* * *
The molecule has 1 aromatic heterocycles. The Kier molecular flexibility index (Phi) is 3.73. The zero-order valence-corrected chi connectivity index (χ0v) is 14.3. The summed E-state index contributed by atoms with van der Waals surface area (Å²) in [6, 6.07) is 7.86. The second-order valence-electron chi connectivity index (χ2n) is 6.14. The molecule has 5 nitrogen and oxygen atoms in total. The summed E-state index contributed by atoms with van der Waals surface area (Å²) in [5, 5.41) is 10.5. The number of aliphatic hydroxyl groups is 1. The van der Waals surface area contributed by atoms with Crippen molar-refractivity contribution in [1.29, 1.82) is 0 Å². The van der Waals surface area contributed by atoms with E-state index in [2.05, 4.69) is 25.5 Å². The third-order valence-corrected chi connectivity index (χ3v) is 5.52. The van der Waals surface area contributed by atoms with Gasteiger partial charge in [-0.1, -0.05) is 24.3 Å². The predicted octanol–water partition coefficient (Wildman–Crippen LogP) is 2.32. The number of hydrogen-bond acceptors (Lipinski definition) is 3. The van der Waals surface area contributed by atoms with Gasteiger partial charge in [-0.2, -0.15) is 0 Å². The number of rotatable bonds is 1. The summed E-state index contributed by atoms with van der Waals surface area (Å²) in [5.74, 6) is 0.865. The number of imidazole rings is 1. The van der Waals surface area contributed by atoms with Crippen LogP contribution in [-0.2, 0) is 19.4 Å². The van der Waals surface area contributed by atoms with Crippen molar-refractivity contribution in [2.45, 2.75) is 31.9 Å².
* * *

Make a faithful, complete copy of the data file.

The molecule has 1 aromatic heterocycles. The Kier molecular flexibility index (Phi) is 3.73. The zero-order valence-corrected chi connectivity index (χ0v) is 14.3. The summed E-state index contributed by atoms with van der Waals surface area (Å²) in [6, 6.07) is 7.86. The second-order valence-electron chi connectivity index (χ2n) is 6.14. The molecule has 5 nitrogen and oxygen atoms in total. The summed E-state index contributed by atoms with van der Waals surface area (Å²) in [5, 5.41) is 10.5. The number of aliphatic hydroxyl groups is 1. The van der Waals surface area contributed by atoms with Crippen molar-refractivity contribution in [1.29, 1.82) is 0 Å². The van der Waals surface area contributed by atoms with E-state index in [2.05, 4.69) is 25.5 Å². The third-order valence-corrected chi connectivity index (χ3v) is 5.52. The van der Waals surface area contributed by atoms with Gasteiger partial charge in [-0.1, -0.05) is 24.3 Å². The predicted octanol–water partition coefficient (Wildman–Crippen LogP) is 2.32. The number of hydrogen-bond acceptors (Lipinski definition) is 3. The van der Waals surface area contributed by atoms with Gasteiger partial charge in [-0.2, -0.15) is 0 Å². The number of rotatable bonds is 1. The summed E-state index contributed by atoms with van der Waals surface area (Å²) in [5.74, 6) is 0.865. The number of imidazole rings is 1. The van der Waals surface area contributed by atoms with Crippen LogP contribution in [-0.2, 0) is 19.4 Å². The van der Waals surface area contributed by atoms with Crippen molar-refractivity contribution in [2.45, 2.75) is 31.9 Å².